To me, the second most extraordinary clue from this original photo is seen at 4206 Leavenworth, site of the Hinky Dinky Grocery Store. Hinky Dinky was one of the many incredible family-owned Jewish grocery stores in the Omaha area. (I plan to write more about the history of Hinky Dinky in a future article.) I was astonished to see this photo because I had assumed Charlie Graham Body & Service had been on the corner of 42nd and Leavenworth for all of time. I had absolutely no idea that Hinky Dinky had been there. Parson’s Top and Body Shop is seen just north of Hinky Dinky at 708 South 42nd Street. I definitely remember seeing this business. I am not sure when it closed. At the top of the hill is UNMC. (Some things never change.) Standard Chemical Manufacturing Company is seen on the far right side of the photo. Standard Chemical was a regional manufacturer of livestock chemicals. I am pretty obsessed with their vintage logo.
This is one of Standard Chemical’s metal signs from the late 50’s probably seen in local stores as advertisement.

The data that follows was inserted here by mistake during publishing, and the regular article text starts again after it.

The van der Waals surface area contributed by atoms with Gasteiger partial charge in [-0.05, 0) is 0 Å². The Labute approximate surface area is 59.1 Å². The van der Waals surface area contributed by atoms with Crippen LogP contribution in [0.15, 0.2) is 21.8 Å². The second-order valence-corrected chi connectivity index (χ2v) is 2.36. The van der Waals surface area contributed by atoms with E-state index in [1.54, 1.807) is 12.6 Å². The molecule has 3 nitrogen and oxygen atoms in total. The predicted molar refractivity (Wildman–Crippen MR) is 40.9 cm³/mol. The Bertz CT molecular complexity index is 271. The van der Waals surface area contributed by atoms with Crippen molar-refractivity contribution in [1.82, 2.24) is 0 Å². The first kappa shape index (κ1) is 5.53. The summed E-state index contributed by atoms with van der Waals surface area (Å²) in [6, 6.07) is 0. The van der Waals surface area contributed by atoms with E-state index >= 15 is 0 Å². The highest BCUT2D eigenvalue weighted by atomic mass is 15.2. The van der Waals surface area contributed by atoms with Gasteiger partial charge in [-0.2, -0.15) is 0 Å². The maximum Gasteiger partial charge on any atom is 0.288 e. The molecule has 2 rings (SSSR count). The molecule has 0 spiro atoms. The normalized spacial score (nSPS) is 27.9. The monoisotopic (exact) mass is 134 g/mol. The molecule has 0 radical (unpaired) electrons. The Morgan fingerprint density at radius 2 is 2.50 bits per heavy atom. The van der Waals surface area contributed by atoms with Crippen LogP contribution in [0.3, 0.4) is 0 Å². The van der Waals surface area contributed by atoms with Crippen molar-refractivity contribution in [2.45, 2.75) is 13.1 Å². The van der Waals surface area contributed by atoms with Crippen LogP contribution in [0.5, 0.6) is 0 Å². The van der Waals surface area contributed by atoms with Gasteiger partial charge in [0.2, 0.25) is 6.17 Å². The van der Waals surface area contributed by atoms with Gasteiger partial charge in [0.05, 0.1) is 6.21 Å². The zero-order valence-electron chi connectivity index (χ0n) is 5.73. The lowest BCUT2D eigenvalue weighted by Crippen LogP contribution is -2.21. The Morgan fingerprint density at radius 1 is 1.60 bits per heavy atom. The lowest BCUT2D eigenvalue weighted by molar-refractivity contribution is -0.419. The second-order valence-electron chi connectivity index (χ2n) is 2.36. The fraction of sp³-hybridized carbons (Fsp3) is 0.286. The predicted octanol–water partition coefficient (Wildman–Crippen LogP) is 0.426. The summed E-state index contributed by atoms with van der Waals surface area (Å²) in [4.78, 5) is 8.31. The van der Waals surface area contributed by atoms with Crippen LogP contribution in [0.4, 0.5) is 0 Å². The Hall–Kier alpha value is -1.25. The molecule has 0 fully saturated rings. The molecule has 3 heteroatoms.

Lastly a detail of the sign on the truck seen passing on Leavenworth Street. A shout out to our friends in Wahoo. The sign reads, “Saunders County Fair & Rodeo Aug 25-26-27 WAHOO, NEBR.”
2016 photo of shortened corridor. 808, 806 and 4201 Leavenworth have been razed.
1955. Photo courtesy of the John S. Savage collection at the Durham Museum Photo Archive. Copyright held by the Omaha World Herald. With gratitude, Durham Museum and the Omaha World Herald granted permission for use in this article.
This ongoing mystery now has a third part to the story. Please check out Mysteries of Omaha: 812 South 42nd Street Part Three.
Oh my gosh….and I didn’t even mention the cars. Miss Cassette is not much of a car person but I can see that they are far superior to today’s cars. Someone please tell me what they all are. I’d love to hear from you. Please feel free to comment by clicking on the header title. If you would like to send a private email, please do so at email@example.com. Thank you, Omaha friends.